Reducing Water Retention with Water Pills:  How Prescription Diuretics Work

Thousands of people who suffer from certain illnesses that cause water retention turn to what is commonly called a “water pill”.  Technically this medication is known as diuretic.

Diuretics work within the kidneys to increase the production of urine, which makes the patient go to the washroom and eliminate extra water from their body.  This is called diuresis, the production of more urine.

What conditions are diuretics used for?

Diuretics are often used by patients who suffer from conditions that cause swelling, such as swelling of the hands, feet, ankles or belly.  This type of swelling is commonly seen in patients who have conditions such as:

  • Kidney disease
  • Liver disease
  • Cancer
  • Congestive heart failure
  • High blood pressure
  • Visible edema (water retention)
What are some common diuretic medications?

There are three types of diuretics, and each has a specific duty and affects a different part of the kidney.  The type of prescription diuretic used by a patient depends on its particular use and its side effects.

Thiazide Diuretics – These diuretics are usually prescribed to patients with high blood pressure and are not as strong as loop diuretics.  Examples of thiazide diuretics include:

Potassium-sparing Diuretics – These diuretics increase diuresis without causing a loss of potassium.  Often they are prescribed along other medications to treat hypertension and congestive heart failure.  Examples of potassium-sparing diuretics include:

Loop Diuretics – These diuretics work in the kidney in an area called the ‘loop of Henle’ and are most effective for patients who have impaired or weakened kidney function.  They are most often prescribed for patients who have hypertension and edema often as a result of having renal insufficiency or congestive heart failure.

Examples of loop diuretics include:

How is prescription Edecrin (ethacrynic acid) used?

Edecrin is a small pill taken once or twice a day with food during the day.   It is prescribed based on your medical conditions, other medications you take, and how well you respond to taking Edecrin.  The dose is usually low when first prescribed and increased if and when necessary based on how well it works for you and what your lab tests for potassium, sodium and chloride levels are.

Edecrin is meant to be taken on a regular basis, preferably at the same time of day each day.  It is not recommended that you take this medication within four hours of bedtime, as it may cause you to need to wake up to urinate.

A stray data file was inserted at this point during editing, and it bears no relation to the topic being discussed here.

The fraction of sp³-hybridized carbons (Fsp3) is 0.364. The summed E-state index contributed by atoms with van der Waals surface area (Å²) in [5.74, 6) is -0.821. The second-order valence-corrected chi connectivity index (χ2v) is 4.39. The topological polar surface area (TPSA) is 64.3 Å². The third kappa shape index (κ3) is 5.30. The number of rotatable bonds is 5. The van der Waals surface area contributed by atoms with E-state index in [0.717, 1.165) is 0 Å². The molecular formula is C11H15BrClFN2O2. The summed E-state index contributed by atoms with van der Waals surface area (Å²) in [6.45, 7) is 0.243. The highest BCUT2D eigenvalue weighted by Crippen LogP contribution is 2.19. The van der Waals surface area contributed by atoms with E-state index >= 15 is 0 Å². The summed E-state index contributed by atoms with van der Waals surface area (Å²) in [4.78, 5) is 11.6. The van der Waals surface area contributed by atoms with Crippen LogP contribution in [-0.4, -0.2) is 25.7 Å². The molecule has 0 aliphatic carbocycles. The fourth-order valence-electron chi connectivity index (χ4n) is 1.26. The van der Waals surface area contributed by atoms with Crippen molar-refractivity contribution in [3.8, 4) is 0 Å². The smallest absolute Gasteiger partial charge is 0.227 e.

Does Edecrin have side effects?

It is important to tell your doctor about your medical history and any medications you may be taking.  You should tell your pharmacist about your history of liver disease, kidney disease or gout.

Common side effects may include:

  • Weakness
  • Muscle cramps
  • Upset stomach
  • Diarrhea
  • Dizziness

Tell your doctor if you notice any signs of dehydration such dry mouth, thirst, irregular or fast heartbeat, severe dizziness, confusion, or an unusual decrease in your need to urinate.

This is not a complete list of side effects. Speak to your pharmacist about other side effects that may occur.

Other precautions to be aware of when taking prescription Edecrin

This medication may interact with lithium and furosemide.    

Edecrin may affect your blood sugar levels, so if you have diabetes make sure to monitor your blood sugar levels and tell your doctor.

Because this medication may lower sodium and potassium levels in your blood, you may be instructed by your doctor to eat foods that are rich in potassium and/or to use more salt.  Speak to your doctor about your blood tests to ensure you are eating a healthy diet when taking this medication.

If you have questions about your prescription medications or any other medication, please contact our team at Canada Online Health by calling toll free 1-800-399-DRUG (3784). One of our patient representatives will be happy to assist you or transfer you to a licensed Canadian pharmacist for a free consultation.

This article contains medical information provided to help you better understand this particular medical condition or process, and may contain information about medication often used as part of a treatment plan prescribed by a doctor.  It is not intended to be used as either a diagnosis or recommendation for treatment of your particular medical situation.  If you are unwell, concerned about your physical or mental state, or are experiencing symptoms you should speak with your doctor or primary health care provider. If you are in medical distress please contact emergency services (such as 911).

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